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Corvette Racing Wins Sebring 12-Hour Race

Source: GM Media
Photos: www.racing-photos.com
March 18, 2006

Gavin, Beretta and Magnussen Finish First in GT1 and Third Overall in Classic Endurance Contest

SEBRING, Fla. - Corvette Racing celebrated Corvette's 50th anniversary in international road racing with a victory in the Mobil 1 Twelve Hours of Sebring. The No. 4 Compuware Corvette C6.R driven by Oliver Gavin, Olivier Beretta and Jan Magnussen ran like clockwork throughout the 12-hour endurance race, finishing first in the GT1 class and third overall with a one-lap margin of victory over their rivals in the No. 009 Aston Martin DBR9. Ron Fellows, Johnny O'Connell and Max Papis finished fourth in the GT1 division and seventh overall in the No. 3 Compuware Corvette C6.R following a hard-fought battle with the No. 007 Aston Martin in the closing laps.

"It was a brilliant victory because this is the 50th year of racing for Corvette, a heritage that began here in Sebring with a win in 1956," said Gavin, who notched this third Sebring title. "We're absolutely delighted."

The Sebring victory extended the No. 4 Corvette C6.R's winning streak in the world's great endurance races. The Gavin/Beretta/ Magnussen trio won the GT1 class in last year's 24 Hours of Le Mans and Petit Le Mans. GT1 co-champions Gavin and Beretta have now won every race in their last six starts, a streak that began in Portland in July 2005.

"Each time I win a race with Corvette Racing, I always think, wow that was a good one!" said Beretta, who set the ALMS record for most career victories with his 25th win. "It looks like every time we go to a race that we need to win, it is another fantastic victory.

"The car ran super fast, and we didn't have any problems at all," Beretta reported. "We just refueled and put on new tires, and we got the trophy as a team."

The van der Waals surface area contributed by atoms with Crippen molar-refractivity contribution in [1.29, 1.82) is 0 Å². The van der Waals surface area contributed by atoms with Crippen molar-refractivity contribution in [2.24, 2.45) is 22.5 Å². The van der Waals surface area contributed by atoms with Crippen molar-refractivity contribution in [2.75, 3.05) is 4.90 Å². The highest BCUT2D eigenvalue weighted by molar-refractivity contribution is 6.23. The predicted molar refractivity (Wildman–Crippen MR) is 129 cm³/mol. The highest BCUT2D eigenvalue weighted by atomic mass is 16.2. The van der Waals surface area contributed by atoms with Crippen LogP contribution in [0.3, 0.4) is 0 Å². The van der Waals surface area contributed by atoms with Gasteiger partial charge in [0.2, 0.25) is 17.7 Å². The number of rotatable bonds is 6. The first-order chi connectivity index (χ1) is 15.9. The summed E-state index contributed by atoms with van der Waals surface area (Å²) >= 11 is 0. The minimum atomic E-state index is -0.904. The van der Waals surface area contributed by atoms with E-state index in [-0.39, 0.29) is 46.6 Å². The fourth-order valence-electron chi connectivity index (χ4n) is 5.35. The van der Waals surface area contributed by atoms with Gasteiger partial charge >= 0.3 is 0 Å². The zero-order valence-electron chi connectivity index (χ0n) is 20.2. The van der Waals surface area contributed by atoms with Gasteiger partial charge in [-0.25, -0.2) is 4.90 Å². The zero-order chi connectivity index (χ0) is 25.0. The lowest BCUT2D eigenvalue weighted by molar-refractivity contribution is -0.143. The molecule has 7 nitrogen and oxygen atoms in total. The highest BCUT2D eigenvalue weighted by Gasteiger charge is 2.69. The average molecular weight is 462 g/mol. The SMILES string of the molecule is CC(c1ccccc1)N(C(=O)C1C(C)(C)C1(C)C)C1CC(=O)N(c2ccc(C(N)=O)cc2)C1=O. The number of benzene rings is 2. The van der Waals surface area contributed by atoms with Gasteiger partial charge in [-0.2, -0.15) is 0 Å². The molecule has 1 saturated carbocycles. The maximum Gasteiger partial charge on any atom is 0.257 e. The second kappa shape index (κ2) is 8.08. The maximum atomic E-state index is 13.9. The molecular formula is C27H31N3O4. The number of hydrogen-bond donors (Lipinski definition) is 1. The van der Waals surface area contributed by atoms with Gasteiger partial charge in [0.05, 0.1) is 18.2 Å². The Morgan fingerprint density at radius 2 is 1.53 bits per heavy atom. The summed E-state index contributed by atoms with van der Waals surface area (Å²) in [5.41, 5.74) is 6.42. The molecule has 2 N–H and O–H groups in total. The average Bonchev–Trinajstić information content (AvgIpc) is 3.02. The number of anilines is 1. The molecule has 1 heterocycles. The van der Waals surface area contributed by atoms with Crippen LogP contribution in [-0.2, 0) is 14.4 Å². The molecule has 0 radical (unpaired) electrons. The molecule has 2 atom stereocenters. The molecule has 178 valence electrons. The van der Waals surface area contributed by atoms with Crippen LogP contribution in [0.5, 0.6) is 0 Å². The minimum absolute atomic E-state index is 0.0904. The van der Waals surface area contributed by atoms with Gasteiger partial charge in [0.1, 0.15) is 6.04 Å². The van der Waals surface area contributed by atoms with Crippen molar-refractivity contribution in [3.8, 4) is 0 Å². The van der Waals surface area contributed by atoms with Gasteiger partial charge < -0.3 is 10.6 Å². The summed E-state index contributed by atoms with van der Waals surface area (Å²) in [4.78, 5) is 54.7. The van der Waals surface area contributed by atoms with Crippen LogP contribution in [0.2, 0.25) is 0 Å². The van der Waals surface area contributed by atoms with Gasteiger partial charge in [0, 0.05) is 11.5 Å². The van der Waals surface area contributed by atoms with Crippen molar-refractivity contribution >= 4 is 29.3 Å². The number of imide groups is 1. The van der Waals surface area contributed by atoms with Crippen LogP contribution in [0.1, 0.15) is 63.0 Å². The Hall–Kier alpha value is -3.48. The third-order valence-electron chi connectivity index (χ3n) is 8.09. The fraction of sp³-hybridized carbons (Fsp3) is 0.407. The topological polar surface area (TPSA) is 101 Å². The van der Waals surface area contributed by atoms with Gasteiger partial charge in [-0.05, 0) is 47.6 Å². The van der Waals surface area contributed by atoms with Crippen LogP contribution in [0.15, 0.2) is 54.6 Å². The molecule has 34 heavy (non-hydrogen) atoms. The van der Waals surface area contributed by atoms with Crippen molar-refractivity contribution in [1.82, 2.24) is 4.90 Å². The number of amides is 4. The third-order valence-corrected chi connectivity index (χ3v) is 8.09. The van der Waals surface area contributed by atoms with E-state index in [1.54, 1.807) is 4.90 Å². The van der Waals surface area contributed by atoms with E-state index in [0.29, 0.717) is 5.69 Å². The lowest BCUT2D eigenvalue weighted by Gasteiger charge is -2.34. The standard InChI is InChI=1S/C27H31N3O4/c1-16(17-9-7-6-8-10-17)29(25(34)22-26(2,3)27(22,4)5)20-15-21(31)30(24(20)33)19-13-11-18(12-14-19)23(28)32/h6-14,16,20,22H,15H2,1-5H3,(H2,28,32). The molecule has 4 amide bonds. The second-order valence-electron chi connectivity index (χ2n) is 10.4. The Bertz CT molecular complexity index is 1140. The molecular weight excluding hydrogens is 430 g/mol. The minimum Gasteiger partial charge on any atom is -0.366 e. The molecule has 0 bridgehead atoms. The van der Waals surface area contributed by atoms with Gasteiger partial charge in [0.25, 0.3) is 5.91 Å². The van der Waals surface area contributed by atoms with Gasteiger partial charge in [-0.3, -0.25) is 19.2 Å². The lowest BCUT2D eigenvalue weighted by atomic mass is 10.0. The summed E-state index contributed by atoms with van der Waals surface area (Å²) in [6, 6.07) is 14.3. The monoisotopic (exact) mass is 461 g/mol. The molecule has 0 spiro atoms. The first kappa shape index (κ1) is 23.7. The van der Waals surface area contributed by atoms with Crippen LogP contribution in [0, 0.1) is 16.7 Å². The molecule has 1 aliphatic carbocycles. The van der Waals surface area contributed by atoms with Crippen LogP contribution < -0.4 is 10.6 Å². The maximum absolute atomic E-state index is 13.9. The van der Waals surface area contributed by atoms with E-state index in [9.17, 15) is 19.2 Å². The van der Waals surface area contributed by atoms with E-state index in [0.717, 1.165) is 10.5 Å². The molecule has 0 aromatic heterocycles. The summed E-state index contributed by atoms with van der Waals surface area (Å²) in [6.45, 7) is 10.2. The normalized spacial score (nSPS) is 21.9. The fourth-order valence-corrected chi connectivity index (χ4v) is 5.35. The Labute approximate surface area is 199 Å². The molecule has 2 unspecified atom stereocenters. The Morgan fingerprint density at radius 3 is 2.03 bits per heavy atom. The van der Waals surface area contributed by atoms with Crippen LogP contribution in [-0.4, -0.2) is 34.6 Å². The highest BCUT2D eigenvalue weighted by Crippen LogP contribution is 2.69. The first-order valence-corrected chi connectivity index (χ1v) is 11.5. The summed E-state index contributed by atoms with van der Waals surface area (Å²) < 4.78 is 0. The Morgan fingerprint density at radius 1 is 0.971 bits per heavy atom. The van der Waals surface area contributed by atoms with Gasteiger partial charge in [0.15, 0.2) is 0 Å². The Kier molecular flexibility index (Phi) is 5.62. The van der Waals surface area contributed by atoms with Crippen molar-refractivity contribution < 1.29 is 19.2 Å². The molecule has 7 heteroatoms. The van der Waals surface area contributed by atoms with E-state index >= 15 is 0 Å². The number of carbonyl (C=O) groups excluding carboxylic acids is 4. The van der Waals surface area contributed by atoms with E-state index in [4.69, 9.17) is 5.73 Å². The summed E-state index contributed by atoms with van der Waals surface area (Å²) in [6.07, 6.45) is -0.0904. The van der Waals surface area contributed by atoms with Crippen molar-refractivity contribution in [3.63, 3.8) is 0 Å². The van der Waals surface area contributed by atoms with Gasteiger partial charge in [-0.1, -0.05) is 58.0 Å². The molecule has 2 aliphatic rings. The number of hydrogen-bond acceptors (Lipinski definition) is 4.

The No. 3 Corvette C6.R had to overcome a stop-and-go penalty following the first pit stop and a gearbox problem at the midpoint of the race. Repairs to the gearbox dropped the Fellows/O'Connell/Papis trio to fifth in class, 13 laps behind the leaders. The team battled back as Fellows, O'Connell and Papis all did extended stints behind the wheel. With 15 minutes to go, Papis trailed Tomas Enge in the No. 007 Aston Martin DBR9 by 1.9 seconds in a fight for the final spot on the podium. He cut Enge's advantage to .24-seconds in the final laps, but could not pull off a pass.

"We had an advantage in the middle and end of the stint, thanks to the Michelin tires that were holding up better than the other guys' tires," Papis explained. "The Aston Martin definitely had a top speed advantage on the straights. I tried to pressure Enge into making a mistake, but he didn't make one. It was a fair battle, and they finished ahead of us."

The No. 4 Corvette C6.R took the lead at 1:03 into the race when the No. 3 Corvette was called to the pits for a pit lane speed violation, and never relinquished the lead in the remaining 11 hours. During a safety car period at the 5-hour mark, the Corvette gained a one-lap advantage that sealed the victory.

"We said all along that it was going to be a close race between Corvette and Aston Martin, and all of the things that were done to balance the cars were done for the fans," said Corvette Racing program manager Doug Fehan. "Tonight we put on a hell of a show, and I'm really pleased with the outcome. We had two great teams and great competition. The last 10 laps for third place was some of the most exciting racing we've seen in the ALMS."

Corvette chief engineer Tom Wallace agreed: "The last 10 laps with Max and the Aston Martin were just sensational," he said. "The guys drove their hearts out and this team is unbelievable. The only thing that could have been better would be to get in the car and drive!"

Corvette Racing's next event is the inaugural Lone Star Grand Prix in Houston on Friday night, May 12. The second round of the 10-race ALMS will be televised tape delay on CBS on Saturday, May 13 at 1 p.m. EDT.